Driekopseiland - a powerful place
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Driekopseiland - a powerful place - extracts from a new interpretation
The argument behind a new interpretation of Driekopseiland draws together the strands of what is understood of the environmental history here; the archaeological presences; and the way rock art and landscapes may have been implicated together in processes of 'dwelling', in the "reproduction and transformation of social relations" (Lewis-Williams & Dowson 1994:219), and in linking people to the land in ritual contexts (Deacon 1998). Specifically, it is suggested that, as the striated blue-grey glaciated andesite was exposed by geomorphological processes in the last two and a half millennia, so these striking expanses of smoothed rock, lying length-wise in the bed of the river, came to be identified, not quite as the "great whales lying in the mud," as Battiss memorably described Driekopseiland, their backs "decorated with innumerable designs" (1948:58), but indeed as !Khwa, the 'Rain/Water' in the form of an immanent giant Great Watersnake (Schmidt 1979). As such it appears to emerge from the depths in the channel of the Gama-!ab, and to dip down beneath the riverbed again a few hundred metres further downstream. Stow, too, had sensed that the "perfectly polished and striated" rocks, with "their wonderful and unwonted appearance" and "unexplained smoothness" might, in terms of these qualities, have moved the Stone Age engravers. Beautiful stripes, fat, and smoothness are amongst the celebrated attributes of a fecund python, the subject of Ju|'hoan tales (Biesele 1993:97,121,134,137). Mythic snakes and watersnakes feature widely in Khoisan repertoires, with particular prevalence in the Northern Cape, at least during the last century (e.g. "OSC" 1874; Engelbrecht 1936; Green 1948:126-128; Van Vreeden 1955; 1957; 1959; Carstens 1975; Schmidt 1979; 1998; Waldman 1989; 2001; Hoff 1995; 1997; 1998; Lange 1998 - although some of these authors, such as "OSC." and Green, sought to explain the myths in terms of real snakes or large fish swimming in shoals).

At Driekopseiland, the river swells and sometimes floods in response to summer rains, and the engravings are temporarily submerged, but in the dry season the somewhat reduced flow is confined in a narrow side channel or ceases altogether, the engravings 'rising up' on the rock surfaces that 'bulge up' out of the river bed. The combination of geological features and riverine processes - in a semi-arid region often parched by drought - make for a potent congruity with beliefs associated with !Khwa and the watersnake. Imagery engraved at Driekopseiland arguably reinforced an inherent power of place, directly at the intersection, one might suggest, of the structural axes in relevant Khoisan cosmology.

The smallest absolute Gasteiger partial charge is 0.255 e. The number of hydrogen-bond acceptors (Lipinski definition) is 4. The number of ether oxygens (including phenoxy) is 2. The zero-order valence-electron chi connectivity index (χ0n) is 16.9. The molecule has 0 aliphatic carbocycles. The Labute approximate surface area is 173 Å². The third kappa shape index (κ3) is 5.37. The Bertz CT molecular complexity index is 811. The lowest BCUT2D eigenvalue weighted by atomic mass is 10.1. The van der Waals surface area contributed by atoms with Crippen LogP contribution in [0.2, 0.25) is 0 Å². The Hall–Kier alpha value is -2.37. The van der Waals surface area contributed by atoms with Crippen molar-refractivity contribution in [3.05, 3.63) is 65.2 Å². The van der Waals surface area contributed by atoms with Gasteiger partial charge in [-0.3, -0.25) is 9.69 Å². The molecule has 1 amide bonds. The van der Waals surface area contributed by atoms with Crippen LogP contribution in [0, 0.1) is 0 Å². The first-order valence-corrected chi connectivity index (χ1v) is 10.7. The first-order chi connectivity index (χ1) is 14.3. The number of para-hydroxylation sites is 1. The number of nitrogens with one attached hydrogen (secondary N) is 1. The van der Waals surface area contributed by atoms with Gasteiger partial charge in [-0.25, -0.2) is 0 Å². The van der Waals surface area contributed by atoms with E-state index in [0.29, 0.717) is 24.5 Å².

To the extent that Stow's account of Driekopseiland might have been an embellishment upon some form of late nineteenth century oral testimony relevant to this idea, his use of the word 'palace' to describe the site could well be significant. When van Vreeden collected folklore in the region in the 1950s, one of his informants told him that it was in a 'palace', underwater, that the watersnake dwelt (Van Vreeden 1959:15; Schmidt 1979:210):

"Doer bo die eilandte ees deep seekoegat. Dat ees Keinaus sa blyfpleek. Deep, deep oender die water by die groot kleepgate deet ees aand-donker (skemer). Daar ees hy-se paleis an die lekkewaan ees hy-se badiener...Hy soek an soek die beesmis an hy smeer die vloer van die paleis"

[There above the islands is a deep hippo pool. That is where Keinaus (the Watersnake) lives. Deep, deep under the water at the deep stone pools it is gloomy like dusk. That is where his palace is, and the leguaan is his servant...he searches and searches for cow dung to smear the floor of his palace].

Van Vreeden's account (which has the narrator make two further references to the word 'palace' - for additional such evidence, see van Vreeden 1955) is noteworthy additionally for capturing in print something of the local idiom and performance style of story-telling by one Ou-oupa Moos, a Griqua, apparently at Barkly West.

Although the |Xam from the Upper Karoo interviewed by Bleek and Lloyd spoke only of !Khwa, the 'Rain/Water', and of !Khwa:-ka xoro, the 'Rain Bull', and did not mention !Khwa's personification as the Great Watersnake, other sources affirm a link. 'Kou'ke, an informant quoted by Stow (1905:131-132) in the eastern Free State, referred to an animal "of enormous size" named 'Kou-teign-'Koo-rou, which meant 'Master of the Water'. There was also a horned serpent of former days - depicted in rock art - which 'Kou'ke named 'Koo-be-eng, "a monstrous creature" more than 20 or 30 feet in length, "that lived in the water, and sometimes lurked near its edge in the reeds." Von Wielligh's (1919; Schmidt 1979) stories showed that the Great Watersnake played a prominent role in San folklore in the western regions of the Northern Cape, while |Hankass'o (Bleek 1933a:303) spoke of snakes, along with the tortoise and terrapin, as being the "rain's animals". The attributes and power of !Khwa given by the /Xam, and the rituals and related symbols linked to !Khwa, correlate exactly, as Schmidt points out, with those associated with the watersnake in other Khoisan accounts. Van Vreeden's view, from the ethnography and his own enquiries, was that indeed the water, the water bull and the watersnake were but three expressions of a single spiritual concept (1957:175). Ou-oupa Moos, the old Griqua cited above, said of Keinaus, the Watersnake, that (Van Vreeden 1959:15):